The Indonesian Navy recently lost a submarine that sank off the coast of Bali which was found split into three pieces on the seabed, killing all the 53 sailors on board. The submarine KRI Nanggala 402 disappeared after it requested permission to dive during a live torpedo firing drill. The ill-fated Nanggala, like all submarines in peacetime, trains for war as effectively as possible, in the knowledge that this will contribute to its prevention.
The KRI Nanggala 402 was a Cakra class submarine of Type 209/1300 attack submarines developed by Howaldtswerke-Deutsche Werft of Germany that were bought and commissioned by the Indonesian Navy in the 1980s. In 2012, the 44-year-old Nanggala underwent a midlife refit to extend its serviceability for a few more years.
Submarines have pressure hulls, which withstand the hydrostatic pressure at the depth at which the submarine is designed to operate. Each submarine hull is designed to withstand the pressure up to a certain depth beyond which it would simply crush due to the hydrostatic force at that depth. For this reason, every submarine has a diving depth. Generally, the thickness of the hull and the type of material decide the maximum crushing depth of the submarine.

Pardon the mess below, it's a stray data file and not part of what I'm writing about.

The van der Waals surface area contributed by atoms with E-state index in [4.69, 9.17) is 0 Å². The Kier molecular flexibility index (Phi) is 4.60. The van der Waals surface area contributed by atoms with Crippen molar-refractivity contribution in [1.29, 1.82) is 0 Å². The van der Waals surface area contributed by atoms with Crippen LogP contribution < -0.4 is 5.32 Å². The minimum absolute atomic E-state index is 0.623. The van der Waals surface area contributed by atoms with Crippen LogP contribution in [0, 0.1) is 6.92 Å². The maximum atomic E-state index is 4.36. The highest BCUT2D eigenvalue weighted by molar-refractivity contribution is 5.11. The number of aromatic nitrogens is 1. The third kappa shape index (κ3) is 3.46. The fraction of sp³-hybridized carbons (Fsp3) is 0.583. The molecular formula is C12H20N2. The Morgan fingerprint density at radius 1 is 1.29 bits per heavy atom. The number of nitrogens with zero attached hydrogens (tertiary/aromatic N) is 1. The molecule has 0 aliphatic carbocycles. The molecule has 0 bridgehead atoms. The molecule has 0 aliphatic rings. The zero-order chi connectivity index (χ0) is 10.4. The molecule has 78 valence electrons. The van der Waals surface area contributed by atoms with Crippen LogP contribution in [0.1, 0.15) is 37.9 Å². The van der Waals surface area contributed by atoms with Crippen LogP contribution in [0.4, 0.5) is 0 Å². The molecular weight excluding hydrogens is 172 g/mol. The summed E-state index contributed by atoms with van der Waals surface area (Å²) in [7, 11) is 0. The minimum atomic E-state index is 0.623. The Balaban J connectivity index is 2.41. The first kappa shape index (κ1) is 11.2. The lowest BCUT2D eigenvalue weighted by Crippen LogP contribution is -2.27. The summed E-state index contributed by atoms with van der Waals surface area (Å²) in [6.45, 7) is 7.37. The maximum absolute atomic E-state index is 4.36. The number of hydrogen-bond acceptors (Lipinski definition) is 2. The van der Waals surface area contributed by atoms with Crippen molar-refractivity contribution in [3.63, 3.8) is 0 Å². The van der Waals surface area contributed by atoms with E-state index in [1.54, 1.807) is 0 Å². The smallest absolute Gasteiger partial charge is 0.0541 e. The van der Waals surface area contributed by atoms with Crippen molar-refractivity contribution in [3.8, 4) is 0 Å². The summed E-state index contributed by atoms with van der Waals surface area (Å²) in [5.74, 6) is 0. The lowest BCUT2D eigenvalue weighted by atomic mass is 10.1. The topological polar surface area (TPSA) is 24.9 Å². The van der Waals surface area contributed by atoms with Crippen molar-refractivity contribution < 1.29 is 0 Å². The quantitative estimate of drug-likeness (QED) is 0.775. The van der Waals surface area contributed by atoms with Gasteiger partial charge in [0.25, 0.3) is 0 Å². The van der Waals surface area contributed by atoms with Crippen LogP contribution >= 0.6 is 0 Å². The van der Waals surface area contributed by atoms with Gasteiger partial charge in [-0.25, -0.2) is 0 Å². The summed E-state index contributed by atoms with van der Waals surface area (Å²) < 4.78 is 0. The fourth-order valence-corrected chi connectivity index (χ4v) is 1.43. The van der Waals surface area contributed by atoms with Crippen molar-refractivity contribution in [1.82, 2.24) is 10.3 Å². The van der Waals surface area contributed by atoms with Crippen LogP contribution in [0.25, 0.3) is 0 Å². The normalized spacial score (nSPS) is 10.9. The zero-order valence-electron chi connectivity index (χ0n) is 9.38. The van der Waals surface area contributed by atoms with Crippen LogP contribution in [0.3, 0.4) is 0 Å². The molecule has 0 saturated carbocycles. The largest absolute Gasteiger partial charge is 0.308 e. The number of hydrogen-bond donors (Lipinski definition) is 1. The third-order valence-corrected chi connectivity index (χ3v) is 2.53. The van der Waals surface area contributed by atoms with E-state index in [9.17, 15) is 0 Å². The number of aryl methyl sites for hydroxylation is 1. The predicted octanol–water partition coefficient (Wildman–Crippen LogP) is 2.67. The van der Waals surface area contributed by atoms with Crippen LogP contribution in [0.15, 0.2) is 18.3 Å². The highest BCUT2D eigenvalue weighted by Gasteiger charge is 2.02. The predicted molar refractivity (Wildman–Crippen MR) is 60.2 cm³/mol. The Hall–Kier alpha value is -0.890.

Similarly, in the case of the Indonesian submarine, it was suspected to have a power failure which resulted in the failure of some control system and therefore, may have lost control and sunk beyond its crushing depth. It is highly impractical for a submarine to be designed to withstand a pressure of up to 730 metres of water. This was what would have led to the submarine hull being broken into three pieces as preliminary findings indicate.
The underwater environment is a dangerous one and therefore submarines face many perils of the deep. Even a small fire or gas leak inside a submerged submarine can have catastrophic consequences. A collision with another vessel or grounding may be much more serious.